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The Aggro Canine - Food Aggression in Your Dog

 

Expert Author Peter Demmon

Dog food aggression. While very simple at its base, a dog's food aggression can be complicated to work with and ultimately fix. If you come near your dog while he is eating and he waxes territorial with you, then you are probably experiencing his food aggression. "Waxing territorial?" That is a nice way of saying that the dog chooses to stand his ground, between you, and his food. There is probably a growl involved in there too.

Dogs with food aggression issues are a rather broad subject. For the purpose of this article, I am going to zero in on the aggression exhibited to their owners and not focus on aggression exhibited towards other dogs.

While researching food aggression, I found that there are several schools of thought in regards to this kind of behavior. Some people feel that this is a socializing process. That while as a puppy, the dog should have had people around while he was eating. A different theory is that this behavior is the dog asserting his "alpha dog stance" and that he needs to be assured that he is not the alpha. Other ideas include the notion that the dog has probably had to fight for his food prior to being in your household, perhaps in a kennel. Yet another theory is that your pet is regressing back to a time thousands of years ago and is having a hard time differentiating between ancient primal urges and the here and now.

Whatever the case is, this is a behavior that can be changed with a bit of patience from the owner.

The dog needs to know that the food is coming from the human in the first place. The big question that people on the business end of a dog's food aggression is "Hey! I give this guy food all the time! What's his problem?" Part of dealing with food aggression is to spell that point out for the dog.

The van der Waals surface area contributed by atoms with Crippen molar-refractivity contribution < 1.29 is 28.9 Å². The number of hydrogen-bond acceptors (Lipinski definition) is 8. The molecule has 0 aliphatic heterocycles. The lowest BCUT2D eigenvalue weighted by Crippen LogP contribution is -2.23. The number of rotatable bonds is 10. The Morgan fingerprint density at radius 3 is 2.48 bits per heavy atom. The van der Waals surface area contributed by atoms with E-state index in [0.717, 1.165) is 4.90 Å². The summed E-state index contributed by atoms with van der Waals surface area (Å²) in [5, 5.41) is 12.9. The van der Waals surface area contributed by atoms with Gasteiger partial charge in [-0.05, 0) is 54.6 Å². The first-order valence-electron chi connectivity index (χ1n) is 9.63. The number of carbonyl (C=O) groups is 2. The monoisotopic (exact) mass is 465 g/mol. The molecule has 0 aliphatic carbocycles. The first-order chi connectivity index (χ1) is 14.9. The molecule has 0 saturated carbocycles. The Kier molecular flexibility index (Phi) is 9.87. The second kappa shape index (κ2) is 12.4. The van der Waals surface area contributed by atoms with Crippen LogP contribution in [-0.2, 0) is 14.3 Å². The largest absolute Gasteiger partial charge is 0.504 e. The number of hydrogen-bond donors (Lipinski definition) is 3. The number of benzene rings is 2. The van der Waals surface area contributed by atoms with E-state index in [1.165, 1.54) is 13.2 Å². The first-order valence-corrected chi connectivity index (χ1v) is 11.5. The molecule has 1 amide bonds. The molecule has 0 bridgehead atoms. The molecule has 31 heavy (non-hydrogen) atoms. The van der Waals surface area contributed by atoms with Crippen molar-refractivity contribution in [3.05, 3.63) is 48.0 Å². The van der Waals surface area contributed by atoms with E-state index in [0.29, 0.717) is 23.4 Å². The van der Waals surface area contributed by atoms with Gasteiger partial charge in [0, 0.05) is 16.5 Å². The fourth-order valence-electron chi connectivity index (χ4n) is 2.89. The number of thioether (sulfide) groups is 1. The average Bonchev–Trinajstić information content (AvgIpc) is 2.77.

One way to spell this out is to have specific feeding times. Free-feeding should become a thing of your dog's past. If there is always food out, the dog has no idea that it is coming from a source that should be respected. With specific feeding times, the dog will see you prepare or retrieve the food and place it in his bowl. Part of this process should be your order for the dog to "wait" until you have served the food. This way, the dog knows that the food comes from you. This can be a definite start towards food aggression diversion. The aggression has come from your dog's notion that you are the person who is going to take his food away. But if he sees you as the one providing it, it soothes his drive to protect his food at all costs. "Costs" is a good word, because for dogs, food is currency. Food is a dog's cash. In real simple terms, the dog needs to see you as the ATM.

There are other ways to assure the dog that his aggression will get him nowhere. One of these is to hand feed the dog. This could be sketchy, depending upon your orientation with your pet, but if you have a solid repertoire, this is a great method. This earns trust. If there is no bowl, and all of his food comes from your hand, he is going to get the message rather soon that you are the provider of all good things. Another method is to portion his meal out slowly. This can be done by giving him a few pieces, and then waiting for him to notice and look at you and then you to give him some more. You can also adjust this method by starting the bowl off with nothing. Place it down in front of him. Then slowly put in some food. Let him eat. Wait for him to look at you before giving more. This way he will know that you are running the show.